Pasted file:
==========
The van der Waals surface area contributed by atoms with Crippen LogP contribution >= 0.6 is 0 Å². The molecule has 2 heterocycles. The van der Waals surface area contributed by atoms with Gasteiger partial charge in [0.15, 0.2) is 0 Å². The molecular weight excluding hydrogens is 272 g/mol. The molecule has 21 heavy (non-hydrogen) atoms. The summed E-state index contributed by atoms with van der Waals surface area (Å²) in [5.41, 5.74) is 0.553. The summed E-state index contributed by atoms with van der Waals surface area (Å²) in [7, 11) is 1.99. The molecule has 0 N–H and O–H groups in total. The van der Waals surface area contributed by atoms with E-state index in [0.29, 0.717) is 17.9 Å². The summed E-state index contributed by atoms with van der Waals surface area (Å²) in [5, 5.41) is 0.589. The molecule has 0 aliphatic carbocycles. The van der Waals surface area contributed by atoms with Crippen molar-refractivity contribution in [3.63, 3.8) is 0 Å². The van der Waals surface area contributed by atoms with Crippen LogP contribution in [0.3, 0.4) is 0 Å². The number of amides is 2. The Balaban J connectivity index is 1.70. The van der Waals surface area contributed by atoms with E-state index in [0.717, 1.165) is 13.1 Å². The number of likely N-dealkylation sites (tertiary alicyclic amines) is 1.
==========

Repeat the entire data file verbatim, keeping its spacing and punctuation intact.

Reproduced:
The van der Waals surface area contributed by atoms with Crippen LogP contribution >= 0.6 is 0 Å². The molecule has 2 heterocycles. The van der Waals surface area contributed by atoms with Gasteiger partial charge in [0.15, 0.2) is 0 Å². The molecular weight excluding hydrogens is 272 g/mol. The molecule has 21 heavy (non-hydrogen) atoms. The summed E-state index contributed by atoms with van der Waals surface area (Å²) in [5.41, 5.74) is 0.553. The summed E-state index contributed by atoms with van der Waals surface area (Å²) in [7, 11) is 1.99. The molecule has 0 N–H and O–H groups in total. The van der Waals surface area contributed by atoms with E-state index in [0.29, 0.717) is 17.9 Å². The summed E-state index contributed by atoms with van der Waals surface area (Å²) in [5, 5.41) is 0.589. The molecule has 0 aliphatic carbocycles. The van der Waals surface area contributed by atoms with Crippen molar-refractivity contribution in [3.63, 3.8) is 0 Å². The van der Waals surface area contributed by atoms with Crippen LogP contribution in [0.3, 0.4) is 0 Å². The number of amides is 2. The Balaban J connectivity index is 1.70. The van der Waals surface area contributed by atoms with E-state index in [0.717, 1.165) is 13.1 Å². The number of likely N-dealkylation sites (tertiary alicyclic amines) is 1.